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Report: Dave Roberts will manage Dodgers in 2020

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The Dodgers fell to the Nationals 7-3 in 10 innings in Game 5 of the NLDS Wednesday night, a bitter end to what was otherwise another terrific season in Los Angeles. The loss was, in part, due to yet more mismanagement of the bullpen by manager Dave Roberts. There was some consternation that, despite the Dodgers’ sustained success in recent years, Roberts could be on the hot seat.

Jorge Castillo of the Los Angeles Times reports that Dave Roberts will remain the Dodgers’ manager in 2020. The skipper signed a four-year contract extension with the Dodgers last December.

Under Roberts, the Dodgers have gone 393-256 during the regular season, winning the NL West all four years. They reached at least the NLCS from 2016-18, and lost in the World Series in ’17 and ’18 before Wednesday’s heartbreaking loss to knock them out of the Division Series.

The Dodgers figure to return in 2020 with a roster that’s largely similar to the one they put together this year. Despite some expensive players like Clayton Kershaw, Justin Turner, and Kenley Jansen, a large percentage of the active roster is either pre-arbitration or going through the arbitration process. According to Cot’s Contracts, without accounting for those arbitration-eligible players’ salaries, the Dodgers have $112 million committed for the 2020 season. The Dodgers could make plays for some big name free agents if they wanted to, giving Roberts even more to work with.

Major League Baseball threatens to walk away from Minor League Baseball entirely

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The war between Major League Baseball and Minor League Baseball escalated significantly last night, with Minor League Baseball releasing a memo accusing Major League Baseball of “repeatedly and inaccurately” describing the former’s stance in negotiations and Major League Baseball responding by threatening to cut ties with Minor League Baseball entirely.

As you’re no doubt aware, negotiations of the next 10-year Professional Baseball Agreement, which governs the relationship between the big leagues and the minors — and which is set to expire following the 2020 season — have turned acrimonious. Whereas past negotiations have been quick and uncontroversial, this time Major League Baseball presented Minor League Baseball with a plan to essentially contract 42 minor league baseball teams by eliminating their major league affiliation. Baseball is also demanding that Minor League Baseball undertake far more of the financial burden of player development which is normally the responsibility of the majors.

That plan became public in October when Baseball America reported on the contraction scheme, after which elected officials such as Bernie Sanders and Elizabeth Warren began weighing in on the side of Minor League Baseball. Rob Manfred and Major League Baseball were not happy with all of that and, on Wednesday, Manfred bashed Minor League Baseball for taking the negotiations public and accused Minor League Baseball of intransigence, saying the minors had assumed a “take it or leave it” negotiating stance.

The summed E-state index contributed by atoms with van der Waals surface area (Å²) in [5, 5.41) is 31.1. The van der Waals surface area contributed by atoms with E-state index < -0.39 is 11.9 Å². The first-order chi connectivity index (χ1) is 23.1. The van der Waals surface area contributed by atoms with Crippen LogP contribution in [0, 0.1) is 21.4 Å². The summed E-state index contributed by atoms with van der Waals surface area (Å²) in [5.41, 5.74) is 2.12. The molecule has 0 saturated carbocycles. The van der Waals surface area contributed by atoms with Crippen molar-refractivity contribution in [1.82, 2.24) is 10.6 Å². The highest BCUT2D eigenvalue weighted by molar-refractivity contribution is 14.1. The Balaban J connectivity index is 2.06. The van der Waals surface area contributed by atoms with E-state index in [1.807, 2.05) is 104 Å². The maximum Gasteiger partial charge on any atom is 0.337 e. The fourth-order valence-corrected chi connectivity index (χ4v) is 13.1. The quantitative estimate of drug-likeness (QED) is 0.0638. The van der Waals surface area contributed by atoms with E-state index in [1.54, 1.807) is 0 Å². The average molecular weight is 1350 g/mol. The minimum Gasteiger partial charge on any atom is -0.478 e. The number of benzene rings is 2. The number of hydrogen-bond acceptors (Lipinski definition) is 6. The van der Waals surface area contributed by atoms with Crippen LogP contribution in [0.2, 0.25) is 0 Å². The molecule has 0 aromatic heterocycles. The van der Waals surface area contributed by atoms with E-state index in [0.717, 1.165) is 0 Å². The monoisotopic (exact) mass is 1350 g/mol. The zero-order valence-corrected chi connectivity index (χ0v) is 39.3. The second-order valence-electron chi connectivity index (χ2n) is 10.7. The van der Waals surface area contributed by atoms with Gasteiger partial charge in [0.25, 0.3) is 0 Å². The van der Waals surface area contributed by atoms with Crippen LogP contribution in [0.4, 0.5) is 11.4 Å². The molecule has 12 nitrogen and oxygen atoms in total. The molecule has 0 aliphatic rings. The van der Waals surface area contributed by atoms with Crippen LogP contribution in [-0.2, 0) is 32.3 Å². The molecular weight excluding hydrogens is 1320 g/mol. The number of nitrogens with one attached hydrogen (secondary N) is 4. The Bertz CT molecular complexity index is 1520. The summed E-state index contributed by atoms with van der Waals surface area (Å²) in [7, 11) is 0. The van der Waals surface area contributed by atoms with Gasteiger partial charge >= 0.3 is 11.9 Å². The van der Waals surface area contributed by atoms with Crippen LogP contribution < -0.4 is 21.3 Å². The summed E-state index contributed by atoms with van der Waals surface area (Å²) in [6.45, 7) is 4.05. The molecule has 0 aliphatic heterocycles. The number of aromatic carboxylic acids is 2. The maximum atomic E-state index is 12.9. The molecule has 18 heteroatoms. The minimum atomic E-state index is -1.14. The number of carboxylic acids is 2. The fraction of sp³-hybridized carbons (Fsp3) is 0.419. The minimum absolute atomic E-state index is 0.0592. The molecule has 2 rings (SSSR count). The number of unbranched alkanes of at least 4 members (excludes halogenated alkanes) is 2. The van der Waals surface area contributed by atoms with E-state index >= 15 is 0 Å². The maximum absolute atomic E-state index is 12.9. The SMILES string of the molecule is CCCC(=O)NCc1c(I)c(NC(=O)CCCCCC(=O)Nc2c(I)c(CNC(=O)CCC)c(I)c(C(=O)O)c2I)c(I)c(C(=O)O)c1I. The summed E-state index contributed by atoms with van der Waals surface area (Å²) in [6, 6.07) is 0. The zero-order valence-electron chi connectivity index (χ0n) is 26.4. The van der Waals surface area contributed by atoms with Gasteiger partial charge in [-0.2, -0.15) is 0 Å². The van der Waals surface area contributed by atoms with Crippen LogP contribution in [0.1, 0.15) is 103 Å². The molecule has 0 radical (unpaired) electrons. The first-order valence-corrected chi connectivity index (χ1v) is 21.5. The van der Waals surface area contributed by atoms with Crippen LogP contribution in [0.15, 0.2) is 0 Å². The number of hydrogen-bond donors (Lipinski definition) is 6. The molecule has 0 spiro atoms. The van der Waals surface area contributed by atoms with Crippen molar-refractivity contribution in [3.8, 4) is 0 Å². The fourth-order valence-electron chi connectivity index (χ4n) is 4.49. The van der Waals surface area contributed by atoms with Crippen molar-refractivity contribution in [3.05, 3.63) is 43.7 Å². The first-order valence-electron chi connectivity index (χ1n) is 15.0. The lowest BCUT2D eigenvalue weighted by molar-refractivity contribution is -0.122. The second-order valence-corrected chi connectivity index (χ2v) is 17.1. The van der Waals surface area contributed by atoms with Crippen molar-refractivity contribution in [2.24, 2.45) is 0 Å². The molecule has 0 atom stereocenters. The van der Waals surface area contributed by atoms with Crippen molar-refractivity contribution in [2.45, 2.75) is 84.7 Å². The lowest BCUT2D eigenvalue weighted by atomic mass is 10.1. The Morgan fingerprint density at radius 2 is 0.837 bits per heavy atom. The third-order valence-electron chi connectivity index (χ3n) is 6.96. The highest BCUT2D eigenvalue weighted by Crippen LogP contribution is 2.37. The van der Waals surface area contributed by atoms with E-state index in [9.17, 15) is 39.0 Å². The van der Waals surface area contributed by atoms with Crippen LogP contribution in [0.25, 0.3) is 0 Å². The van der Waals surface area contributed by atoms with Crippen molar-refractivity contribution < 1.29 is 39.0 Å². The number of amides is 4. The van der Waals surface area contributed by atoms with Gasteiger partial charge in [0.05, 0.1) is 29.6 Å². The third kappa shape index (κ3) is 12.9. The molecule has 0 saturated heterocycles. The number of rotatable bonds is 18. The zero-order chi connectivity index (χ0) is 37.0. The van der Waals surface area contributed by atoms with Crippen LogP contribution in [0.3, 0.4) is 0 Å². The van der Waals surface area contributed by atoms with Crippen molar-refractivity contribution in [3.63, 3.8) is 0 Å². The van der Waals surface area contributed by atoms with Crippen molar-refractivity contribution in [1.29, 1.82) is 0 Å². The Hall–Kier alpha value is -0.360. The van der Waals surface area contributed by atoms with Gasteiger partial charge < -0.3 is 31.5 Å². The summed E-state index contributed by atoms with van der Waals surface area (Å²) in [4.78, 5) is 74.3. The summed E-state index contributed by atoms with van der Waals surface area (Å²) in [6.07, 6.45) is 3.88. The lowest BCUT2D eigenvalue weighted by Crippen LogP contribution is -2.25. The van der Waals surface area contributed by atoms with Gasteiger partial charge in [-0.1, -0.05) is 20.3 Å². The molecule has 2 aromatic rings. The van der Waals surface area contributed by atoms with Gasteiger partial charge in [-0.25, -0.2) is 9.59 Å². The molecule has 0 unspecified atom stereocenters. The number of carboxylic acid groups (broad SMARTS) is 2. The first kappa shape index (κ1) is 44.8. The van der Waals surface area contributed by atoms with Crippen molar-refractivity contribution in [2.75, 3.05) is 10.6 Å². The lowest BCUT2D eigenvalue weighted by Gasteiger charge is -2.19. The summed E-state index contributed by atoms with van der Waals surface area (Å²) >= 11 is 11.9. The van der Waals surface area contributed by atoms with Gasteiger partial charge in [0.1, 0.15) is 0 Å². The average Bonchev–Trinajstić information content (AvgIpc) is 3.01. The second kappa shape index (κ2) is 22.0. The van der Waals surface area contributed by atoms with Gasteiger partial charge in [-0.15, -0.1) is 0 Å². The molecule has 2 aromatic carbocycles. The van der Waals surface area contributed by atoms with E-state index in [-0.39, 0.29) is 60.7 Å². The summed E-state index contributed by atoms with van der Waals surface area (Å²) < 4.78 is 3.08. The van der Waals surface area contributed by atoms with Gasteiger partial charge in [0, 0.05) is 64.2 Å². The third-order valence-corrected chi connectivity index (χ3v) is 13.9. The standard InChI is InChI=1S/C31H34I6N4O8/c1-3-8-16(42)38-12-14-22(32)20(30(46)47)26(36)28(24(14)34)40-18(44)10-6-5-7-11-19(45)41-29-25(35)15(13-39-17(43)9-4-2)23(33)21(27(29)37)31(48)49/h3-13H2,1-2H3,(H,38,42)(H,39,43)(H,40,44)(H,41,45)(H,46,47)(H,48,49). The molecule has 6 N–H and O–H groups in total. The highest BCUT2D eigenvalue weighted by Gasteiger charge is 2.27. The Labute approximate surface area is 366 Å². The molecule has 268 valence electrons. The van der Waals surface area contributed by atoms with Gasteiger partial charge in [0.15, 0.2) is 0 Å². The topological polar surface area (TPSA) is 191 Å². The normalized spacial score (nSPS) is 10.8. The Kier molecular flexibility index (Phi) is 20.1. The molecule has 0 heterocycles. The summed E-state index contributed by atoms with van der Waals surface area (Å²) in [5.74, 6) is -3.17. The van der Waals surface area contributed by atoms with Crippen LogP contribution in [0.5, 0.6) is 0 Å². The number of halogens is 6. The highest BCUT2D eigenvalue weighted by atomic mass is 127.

Last night Minor League Baseball bashed back in the form of a four-page public memo countering Manfred’s claims, with point-point-by-point rebuttals of Major League Baseball’s talking points on various matters ranging from stadium facilities, team travel, and player health and welfare. You can read the memo in this Twitter thread from Josh Norris of Baseball America.

Major League Baseball responded with its own public statement last night. But rather than publicly rebut Minor League Baseball’s claims, or to simply say, consistent with Manfred’s statement on Wednesday, that it preferred to negotiate in private, it threatened to simply drop any agreement with Minor League Baseball and, presumably start its own minor league system bypassing MiLB entirely:

“If the National Association [of Minor League Clubs] has an interest in an agreement with Major League Baseball, it must address the very significant issues with the current system at the bargaining table. Otherwise, MLB clubs will be free to affiliate with any minor league team or potential team in the United States, including independent league teams and cities which are not permitted to compete for an affiliate under the current agreement.”

So, in the space of about 48 hours, Manfred has gone from being angry at the existence of public negotiations to negotiating in public, angrily.

As for Minor League Baseball going public itself, one Minor League Baseball owner’s comments to the Los Angeles Times seems to sum up the thinking pretty well:

“Rob is attempting to decimate the industry, destroy baseball in communities and eliminate thousands of jobs, and he’s upset that the owners of the teams have gone public with that information in an effort to save their teams. That’s rich.”

Things, it seems, are going to get far worse before they get better. If, in fact, they do get better.